Many people have heard of a retinal detachment and are familiar with the term enough to know that it is a serious condition. Retinal detachments potentially cause blindness, but modern technical advancements allow eye surgeons to repair detachments and restore eyesight to many people. A retinal detachment is a medical emergency and must be managed immediately. Approximately one out of every 15,000 people in the United States suffer from a retinal detachment.

What is the retina?

The retina is the thin layer lining the inside of the eye that perceives light. Similar to the film in a 35 mm camera, the function of the retina is to receive the image focused on it from the lens at the front of the eye. The retina then transports the visual information to the brain via the optic nerve. The retina is attached to underlying layers of tissue inside the eye. However, trauma or stretching of the retina may cause the retina to detach from the underlying layers.

Why are nearsighted people more at risk?

The greatest concern for a highly myopic (nearsighted) individual is the increased risk of developing a retinal detachment. Overall, retinal detachments are infrequent, but they are more likely in someone with higher levels of nearsightedness. Anatomically, the length of the nearsighted eyeball is increased by up to a few millimeters compared to a normal eye. This additional eye length stretches the lining inside the eye (the retina). Just like pulling on both ends of a thin facial tissue, you can only stretch it so far before a tear develops. These same dynamics can occur in the eye. The retinal tissue inside a myopic eye is able to withstand some stretching, but it is under more tension as a result of the stretching. Depending on the level of retinal stretching, the retina may tear spontaneously or as the result of trauma to the eye.

Early detection is the key!

The good news is that retinas at increased risk for detachment can often be identified ahead of time during a comprehensive ocular examination. Frequently, your eye doctor is able to identify areas of thinning or stress on the retina prior to a detachment. If the risk of a retinal detachment is severe, a surgeon may use a laser to “tack down” areas of the retina to reduce the risk. Most eye doctors strongly recommend that anyone with a myopic prescription of – 6.00 or higher have a dilated ocular exam at least once a year to help identify this risk in advance.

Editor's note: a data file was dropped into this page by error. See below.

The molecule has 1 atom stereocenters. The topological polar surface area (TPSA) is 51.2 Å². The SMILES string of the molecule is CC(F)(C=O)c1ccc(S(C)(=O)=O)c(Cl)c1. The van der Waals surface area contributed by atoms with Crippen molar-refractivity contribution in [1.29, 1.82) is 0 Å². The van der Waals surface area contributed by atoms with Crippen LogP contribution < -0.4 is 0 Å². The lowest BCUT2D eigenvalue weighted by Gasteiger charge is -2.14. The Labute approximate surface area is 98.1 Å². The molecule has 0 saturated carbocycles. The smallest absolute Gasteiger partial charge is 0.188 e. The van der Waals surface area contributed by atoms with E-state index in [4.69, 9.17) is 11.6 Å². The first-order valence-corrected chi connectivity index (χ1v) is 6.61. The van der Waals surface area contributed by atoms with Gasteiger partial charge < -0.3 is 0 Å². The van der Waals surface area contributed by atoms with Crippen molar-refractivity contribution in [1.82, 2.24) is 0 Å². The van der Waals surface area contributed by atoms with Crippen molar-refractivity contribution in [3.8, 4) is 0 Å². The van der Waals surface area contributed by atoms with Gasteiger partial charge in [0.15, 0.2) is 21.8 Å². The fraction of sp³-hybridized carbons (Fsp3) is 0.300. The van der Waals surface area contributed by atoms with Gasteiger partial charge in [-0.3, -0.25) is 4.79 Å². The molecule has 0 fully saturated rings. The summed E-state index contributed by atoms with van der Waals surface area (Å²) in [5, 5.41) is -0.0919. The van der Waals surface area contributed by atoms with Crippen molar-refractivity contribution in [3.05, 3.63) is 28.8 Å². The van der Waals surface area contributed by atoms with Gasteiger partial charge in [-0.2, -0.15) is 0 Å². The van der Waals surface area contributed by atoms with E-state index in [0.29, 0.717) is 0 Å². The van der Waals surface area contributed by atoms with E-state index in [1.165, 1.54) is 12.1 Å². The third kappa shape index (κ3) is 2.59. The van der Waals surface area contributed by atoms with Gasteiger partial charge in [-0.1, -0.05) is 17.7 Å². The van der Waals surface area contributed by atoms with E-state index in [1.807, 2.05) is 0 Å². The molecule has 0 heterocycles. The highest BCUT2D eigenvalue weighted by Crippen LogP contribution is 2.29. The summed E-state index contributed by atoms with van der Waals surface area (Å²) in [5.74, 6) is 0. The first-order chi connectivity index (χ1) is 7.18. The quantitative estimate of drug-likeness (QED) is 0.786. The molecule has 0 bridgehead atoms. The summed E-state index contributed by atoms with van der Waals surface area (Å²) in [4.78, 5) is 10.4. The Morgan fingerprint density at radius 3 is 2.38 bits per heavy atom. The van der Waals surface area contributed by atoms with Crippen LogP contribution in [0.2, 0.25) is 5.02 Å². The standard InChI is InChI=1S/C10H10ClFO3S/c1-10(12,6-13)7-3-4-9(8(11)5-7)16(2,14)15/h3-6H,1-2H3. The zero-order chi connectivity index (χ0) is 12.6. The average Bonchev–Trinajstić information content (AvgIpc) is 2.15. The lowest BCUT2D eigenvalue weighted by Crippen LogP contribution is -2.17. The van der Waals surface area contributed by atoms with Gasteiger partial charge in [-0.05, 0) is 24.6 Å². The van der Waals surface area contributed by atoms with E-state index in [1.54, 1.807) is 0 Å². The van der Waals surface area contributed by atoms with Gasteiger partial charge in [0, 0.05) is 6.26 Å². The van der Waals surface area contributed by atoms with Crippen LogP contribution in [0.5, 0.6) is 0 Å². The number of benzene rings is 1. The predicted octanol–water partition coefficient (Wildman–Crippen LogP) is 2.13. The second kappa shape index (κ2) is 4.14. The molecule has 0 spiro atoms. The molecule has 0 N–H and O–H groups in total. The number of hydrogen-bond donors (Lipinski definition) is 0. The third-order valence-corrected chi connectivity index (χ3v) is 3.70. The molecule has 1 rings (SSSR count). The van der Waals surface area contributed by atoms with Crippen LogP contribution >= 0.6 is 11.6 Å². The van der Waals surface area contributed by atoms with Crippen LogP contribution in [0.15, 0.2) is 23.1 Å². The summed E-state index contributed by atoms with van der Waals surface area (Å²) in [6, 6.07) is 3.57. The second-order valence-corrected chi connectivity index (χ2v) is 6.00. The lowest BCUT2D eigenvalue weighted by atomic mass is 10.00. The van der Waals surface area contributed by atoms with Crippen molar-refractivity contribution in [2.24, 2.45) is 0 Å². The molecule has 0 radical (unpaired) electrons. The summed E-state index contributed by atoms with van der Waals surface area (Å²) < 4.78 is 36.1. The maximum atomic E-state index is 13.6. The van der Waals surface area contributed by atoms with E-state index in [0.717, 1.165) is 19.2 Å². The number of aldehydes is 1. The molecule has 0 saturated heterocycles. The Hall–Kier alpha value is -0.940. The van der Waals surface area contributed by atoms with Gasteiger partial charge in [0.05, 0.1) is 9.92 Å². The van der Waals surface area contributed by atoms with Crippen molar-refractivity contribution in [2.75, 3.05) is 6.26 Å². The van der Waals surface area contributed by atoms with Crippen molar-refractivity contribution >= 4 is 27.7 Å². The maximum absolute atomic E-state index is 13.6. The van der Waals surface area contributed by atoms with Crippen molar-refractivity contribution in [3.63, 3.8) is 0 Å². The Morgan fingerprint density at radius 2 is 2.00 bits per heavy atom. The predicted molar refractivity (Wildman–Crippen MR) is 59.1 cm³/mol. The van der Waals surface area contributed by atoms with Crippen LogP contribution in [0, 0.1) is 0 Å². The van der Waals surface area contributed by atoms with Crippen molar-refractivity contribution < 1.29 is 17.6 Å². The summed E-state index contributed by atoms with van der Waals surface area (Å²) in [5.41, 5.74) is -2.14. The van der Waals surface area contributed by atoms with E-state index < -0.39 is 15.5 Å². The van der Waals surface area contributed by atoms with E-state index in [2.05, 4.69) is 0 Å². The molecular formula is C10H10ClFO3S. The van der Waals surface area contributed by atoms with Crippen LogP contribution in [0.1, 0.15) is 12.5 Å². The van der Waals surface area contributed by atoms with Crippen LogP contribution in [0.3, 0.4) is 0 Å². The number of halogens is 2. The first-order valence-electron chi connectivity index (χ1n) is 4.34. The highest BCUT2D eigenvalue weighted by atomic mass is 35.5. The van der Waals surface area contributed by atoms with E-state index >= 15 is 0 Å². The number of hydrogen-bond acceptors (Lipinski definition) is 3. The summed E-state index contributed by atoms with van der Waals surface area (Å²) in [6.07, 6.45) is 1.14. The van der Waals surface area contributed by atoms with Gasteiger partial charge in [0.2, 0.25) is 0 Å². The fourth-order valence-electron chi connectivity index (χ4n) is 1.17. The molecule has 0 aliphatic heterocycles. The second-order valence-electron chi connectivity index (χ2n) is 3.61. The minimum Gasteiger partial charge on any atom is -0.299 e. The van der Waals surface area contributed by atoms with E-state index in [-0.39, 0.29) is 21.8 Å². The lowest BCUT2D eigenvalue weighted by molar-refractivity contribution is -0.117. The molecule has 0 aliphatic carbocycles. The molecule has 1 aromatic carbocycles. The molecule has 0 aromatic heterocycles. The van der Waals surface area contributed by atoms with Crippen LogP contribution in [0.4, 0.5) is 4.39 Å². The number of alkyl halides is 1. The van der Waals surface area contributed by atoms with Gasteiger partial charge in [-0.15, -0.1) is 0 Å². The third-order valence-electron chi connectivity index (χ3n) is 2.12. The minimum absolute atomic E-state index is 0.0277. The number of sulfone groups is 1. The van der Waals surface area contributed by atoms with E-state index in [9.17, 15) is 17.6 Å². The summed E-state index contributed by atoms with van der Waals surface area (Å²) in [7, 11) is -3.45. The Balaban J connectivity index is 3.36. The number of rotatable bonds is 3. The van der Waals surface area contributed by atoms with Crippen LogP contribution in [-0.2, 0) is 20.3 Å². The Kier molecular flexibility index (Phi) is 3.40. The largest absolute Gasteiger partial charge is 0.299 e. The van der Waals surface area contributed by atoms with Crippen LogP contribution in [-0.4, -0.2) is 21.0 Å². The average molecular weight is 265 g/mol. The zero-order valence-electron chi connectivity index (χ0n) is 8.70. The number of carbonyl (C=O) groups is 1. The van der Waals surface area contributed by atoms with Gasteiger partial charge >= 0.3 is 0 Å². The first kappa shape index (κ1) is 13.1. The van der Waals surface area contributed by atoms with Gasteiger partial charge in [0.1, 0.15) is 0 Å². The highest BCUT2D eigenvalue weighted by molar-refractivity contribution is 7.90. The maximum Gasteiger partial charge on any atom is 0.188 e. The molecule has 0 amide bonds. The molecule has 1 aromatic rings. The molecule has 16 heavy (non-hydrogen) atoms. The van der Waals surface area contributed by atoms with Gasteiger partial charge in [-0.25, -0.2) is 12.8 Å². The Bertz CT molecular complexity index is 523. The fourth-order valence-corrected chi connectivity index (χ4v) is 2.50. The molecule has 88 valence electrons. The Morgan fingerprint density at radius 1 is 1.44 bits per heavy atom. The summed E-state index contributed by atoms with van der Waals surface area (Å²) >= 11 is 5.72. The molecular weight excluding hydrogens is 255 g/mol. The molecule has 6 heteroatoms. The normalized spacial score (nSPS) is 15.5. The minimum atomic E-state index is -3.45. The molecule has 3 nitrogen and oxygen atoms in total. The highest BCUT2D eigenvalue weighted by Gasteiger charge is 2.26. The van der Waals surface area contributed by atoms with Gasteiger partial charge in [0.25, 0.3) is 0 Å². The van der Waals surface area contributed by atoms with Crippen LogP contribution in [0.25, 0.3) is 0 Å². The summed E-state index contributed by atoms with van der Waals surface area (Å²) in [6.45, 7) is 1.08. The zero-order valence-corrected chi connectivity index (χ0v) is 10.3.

Symptoms of a retinal detachment

Optos_Retinal_Detach_LargeAssuming that it is not caused by trauma, a retinal detachment does not cause pain. Individuals with a retinal detachment describe seeing lightning-bolt or arc-like flashes of white light in their peripheral vision. A severe retinal detachment will also make the eyesight go “black” in the field of view that corresponds to the detached area of retina. If a significant area of retina is detached, the individual may describe their eyesight looking like a curtain or a veil obscuring a large part of their vision. Most retinal detachments occur in the peripheral retina, causing the shadows and flashes of light to appear in the peripheral parts of the vision. The detached areas of retina no longer transmit visual information to the brain, causing blindness in those areas. Rare detachments of the entire retina cause total blindness.

Diagnosis of a retinal detachment occurs with a doctor’s careful examination of the retina. Both locations of Primary Eyecare have the latest in diagnostic technology with Optomap Digital Retinal Imaging. This technology allows our eye doctors to see almost 80% of a patient’s retina in one view, rather than the usual 15% seen with typical retinal photography. A patient’s symptoms of flashes of light (or obscured vision) will alert the doctor to specifically examine the retina for a tear or detachment. The doctor may take photographs of the retina and perform a computerized visual field examination to aid in the diagnosis.

optomap comparison

Risk factors for a retinal detachment include:

  • Significant myopia (–6.00 diopters or higher)
  • Aging—most common over age forty
  • Trauma—recent or old trauma to the eye or head
  • Previous eye surgery, such as cataract surgery or refractive surgery
  • A history of a retinal detachment in one eye increase the odds of a subsequent detachment in the other eye
  • A diagnosis of degenerative peripheral retinal tissue, such as lattice degeneration or retinoschisis
  • Ocular tumors or metastasis
  • Family history of retinal detachments

If you have questions about retinal detachments or you feel you are at risk, please don’t hesitate to contact us. Our optometrists always strive to provide you with the very best in patient care.


ALL RIGHTS RESERVED: Copyright © 2011 | Dr. Joseph DiGirolamo, OD | The Big Book of Family Eye Care